The poetry of learning

Berkeley: Archetype Press, 1975-85. The collection includes 26 printed scrolls (that for the lettes A and B are supplied in Xerox facsimile), some rolling out to about 15 feet in length, each with the text of this epic poem arranged in columns, each in a tube beautifully covered in various colors of hand-made papers. The edition size varies and may be in question; it is doubtful that the edition size was ever as large as 100 for any of the one scrolls, the edition of some is a stated forty, and a few may even be less. "These scrolls," Emerson Wulling wrote about Bentley (A Comp's-Eye-View of Wilder Bentley and the Archetype Press), "are a humanistic autobiography of life lived on the border of materialism...written in various metrical forms. This is a typographical and literary accomplishment. One thinks of the Education of Henry Adams as being like The Poetry of Learning. Both are life views. Adams is a historian among whose symbols of life is the dynamo. Bentley is a man of letters who lives with a printing press. Both use their education as bases for reviewing their lives in context with their times. In doing so they offer substantial thought about human values. The early scrolls are largely narrative and descriptive about travels in Europe, about teaching, about printing. The later scrolls are more epigrammatic, about people, about current events, about environment. All are written in more or less traditional English poetic diction, with occasional sly puns. They read comfortably despite several rigorous structures: terza rima, sonnet, canzone, sestet, and free verse." Bentley was one time Laboratory Assistant at the Laboratory Press, Carnegie Institute of Technology where he worked 1930-34, and from then on in Berkeley. Scroll A is in facsimile but the tube is original; scroll B has been reproduced on water-marked paper, but the tube is blue cardboard. All else fine or better, as issued. Item #17005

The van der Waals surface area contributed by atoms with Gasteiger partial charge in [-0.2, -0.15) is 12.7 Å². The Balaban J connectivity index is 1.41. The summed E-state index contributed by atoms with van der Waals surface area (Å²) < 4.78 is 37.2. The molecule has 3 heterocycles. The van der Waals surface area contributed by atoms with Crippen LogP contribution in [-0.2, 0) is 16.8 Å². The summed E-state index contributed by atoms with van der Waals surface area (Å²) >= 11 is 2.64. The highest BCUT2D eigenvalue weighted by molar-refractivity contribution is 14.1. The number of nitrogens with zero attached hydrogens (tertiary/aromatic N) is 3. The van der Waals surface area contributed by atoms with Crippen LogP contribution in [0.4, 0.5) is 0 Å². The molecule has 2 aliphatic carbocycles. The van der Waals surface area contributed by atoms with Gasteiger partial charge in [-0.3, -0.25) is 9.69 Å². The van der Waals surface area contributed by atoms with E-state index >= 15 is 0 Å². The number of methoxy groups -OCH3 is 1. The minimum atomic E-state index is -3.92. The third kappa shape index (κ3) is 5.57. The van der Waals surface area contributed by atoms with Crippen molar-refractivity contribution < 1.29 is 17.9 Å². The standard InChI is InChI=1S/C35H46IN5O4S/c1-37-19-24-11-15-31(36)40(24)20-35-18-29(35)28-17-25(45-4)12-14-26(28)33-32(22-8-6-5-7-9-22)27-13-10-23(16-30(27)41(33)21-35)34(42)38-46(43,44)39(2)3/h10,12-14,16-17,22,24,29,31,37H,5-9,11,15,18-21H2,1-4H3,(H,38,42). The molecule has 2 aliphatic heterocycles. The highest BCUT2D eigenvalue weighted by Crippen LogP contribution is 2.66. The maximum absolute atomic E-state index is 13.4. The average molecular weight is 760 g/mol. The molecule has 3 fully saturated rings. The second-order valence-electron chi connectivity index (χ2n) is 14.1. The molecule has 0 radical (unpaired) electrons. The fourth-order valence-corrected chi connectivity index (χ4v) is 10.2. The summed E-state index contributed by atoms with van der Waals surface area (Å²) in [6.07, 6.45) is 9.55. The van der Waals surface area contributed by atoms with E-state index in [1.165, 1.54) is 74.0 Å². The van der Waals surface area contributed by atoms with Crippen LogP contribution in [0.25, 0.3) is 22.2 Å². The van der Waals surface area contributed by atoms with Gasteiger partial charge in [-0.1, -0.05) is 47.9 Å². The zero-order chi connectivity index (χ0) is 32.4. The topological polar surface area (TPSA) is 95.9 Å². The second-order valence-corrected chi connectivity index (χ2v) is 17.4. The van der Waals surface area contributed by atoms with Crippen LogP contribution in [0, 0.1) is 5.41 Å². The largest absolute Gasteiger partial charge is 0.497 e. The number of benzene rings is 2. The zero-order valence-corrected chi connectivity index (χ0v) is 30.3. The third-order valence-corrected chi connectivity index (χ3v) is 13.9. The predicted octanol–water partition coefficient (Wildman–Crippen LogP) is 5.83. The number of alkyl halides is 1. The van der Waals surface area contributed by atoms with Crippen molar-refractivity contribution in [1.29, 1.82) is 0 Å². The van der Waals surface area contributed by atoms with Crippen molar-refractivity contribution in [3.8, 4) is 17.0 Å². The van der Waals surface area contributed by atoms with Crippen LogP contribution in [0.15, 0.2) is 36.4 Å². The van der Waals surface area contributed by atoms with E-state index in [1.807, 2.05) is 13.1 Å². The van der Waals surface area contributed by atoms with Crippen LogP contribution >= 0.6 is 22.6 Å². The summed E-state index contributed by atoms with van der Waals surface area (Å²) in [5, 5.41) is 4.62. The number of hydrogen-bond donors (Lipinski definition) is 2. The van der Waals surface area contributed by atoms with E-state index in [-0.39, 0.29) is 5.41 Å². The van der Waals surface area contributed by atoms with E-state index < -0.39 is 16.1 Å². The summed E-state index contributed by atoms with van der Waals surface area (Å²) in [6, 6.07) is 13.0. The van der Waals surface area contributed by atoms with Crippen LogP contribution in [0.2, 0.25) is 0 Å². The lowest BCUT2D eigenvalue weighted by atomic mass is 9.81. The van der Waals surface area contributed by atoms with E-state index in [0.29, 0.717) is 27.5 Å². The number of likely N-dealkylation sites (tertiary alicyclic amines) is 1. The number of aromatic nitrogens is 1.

Price: $1,500.00

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